There were specialist midwives including public health, safeguarding and a mental health nurse. In addition, diversity and dementia champions were available. Any patient identified with a learning disability or mental health issue were supported on an individual basis as needed.

Midwives were not clear about the trust vision and strategy. There were regular senior meetings that were cascaded to staff but staff felt that meetings with them needed to be more formal. Staff felt that they were supported by their managers, however hospital midwives felt there were fewer opportunities for them to develop than midwifes in the community.

Medical care (including older people’s care)

Good

Updated 22 June 2016

We found that the Royal Albert and Edward Infirmary was delivering good medical services to patients but some areas of the service, particularly those relating to safety, required improvement.

All staff knew the trust vision and behavioural framework and said they felt supported and that morale was good. All staff were committed to delivering good, compassionate care and were motivated to work at the hospital.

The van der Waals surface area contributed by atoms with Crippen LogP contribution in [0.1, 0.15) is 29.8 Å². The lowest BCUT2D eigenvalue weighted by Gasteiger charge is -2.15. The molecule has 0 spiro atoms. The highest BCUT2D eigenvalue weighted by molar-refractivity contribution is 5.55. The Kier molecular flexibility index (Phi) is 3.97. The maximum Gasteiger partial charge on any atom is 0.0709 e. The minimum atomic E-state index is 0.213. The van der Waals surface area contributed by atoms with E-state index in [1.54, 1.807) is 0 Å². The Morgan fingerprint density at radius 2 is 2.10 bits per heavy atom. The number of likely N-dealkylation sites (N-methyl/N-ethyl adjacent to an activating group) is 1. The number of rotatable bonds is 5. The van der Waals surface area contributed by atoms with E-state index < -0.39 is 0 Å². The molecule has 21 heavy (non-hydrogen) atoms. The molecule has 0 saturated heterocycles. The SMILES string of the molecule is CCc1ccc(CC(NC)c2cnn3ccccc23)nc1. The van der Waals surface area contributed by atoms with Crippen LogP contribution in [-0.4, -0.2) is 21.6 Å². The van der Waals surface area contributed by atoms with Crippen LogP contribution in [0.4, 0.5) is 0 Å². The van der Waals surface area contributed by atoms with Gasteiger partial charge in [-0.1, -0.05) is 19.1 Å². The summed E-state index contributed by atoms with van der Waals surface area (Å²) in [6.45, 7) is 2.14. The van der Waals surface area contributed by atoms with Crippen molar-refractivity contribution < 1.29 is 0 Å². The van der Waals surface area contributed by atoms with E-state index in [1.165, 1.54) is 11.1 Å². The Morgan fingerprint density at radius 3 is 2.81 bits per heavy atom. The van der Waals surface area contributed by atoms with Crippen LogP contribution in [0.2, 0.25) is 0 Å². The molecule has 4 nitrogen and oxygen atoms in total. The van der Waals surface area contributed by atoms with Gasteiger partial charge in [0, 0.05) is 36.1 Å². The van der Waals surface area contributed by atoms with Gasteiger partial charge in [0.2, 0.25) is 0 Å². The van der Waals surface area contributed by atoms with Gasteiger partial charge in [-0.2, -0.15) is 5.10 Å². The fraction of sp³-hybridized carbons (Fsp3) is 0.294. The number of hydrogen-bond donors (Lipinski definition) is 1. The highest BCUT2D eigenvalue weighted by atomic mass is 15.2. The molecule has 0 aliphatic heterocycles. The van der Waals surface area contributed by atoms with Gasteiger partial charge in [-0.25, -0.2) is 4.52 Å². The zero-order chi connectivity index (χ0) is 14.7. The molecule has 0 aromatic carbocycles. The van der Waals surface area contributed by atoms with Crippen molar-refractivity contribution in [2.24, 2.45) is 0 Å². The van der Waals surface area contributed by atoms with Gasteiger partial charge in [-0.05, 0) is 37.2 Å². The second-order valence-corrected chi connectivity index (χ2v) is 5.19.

The hospital had implemented a number of schemes to help meet people’s individual needs, such as the forget-me-not sticker for people living with dementia or a cognitive impairment and a red label to indicate that a patient was frail or elderly. This helped alert staff to people’s needs. However, we found on the discharge lounge patients’ privacy and dignity was not always being maintained and this was due to the facilities available not being fully used.

People were supported to raise a concern or a complaint and lessons were learnt and improvements made. Medical services captured views of people who used the services with changes made following feedback. A survey showed that people would recommend the hospital to friends or a relative.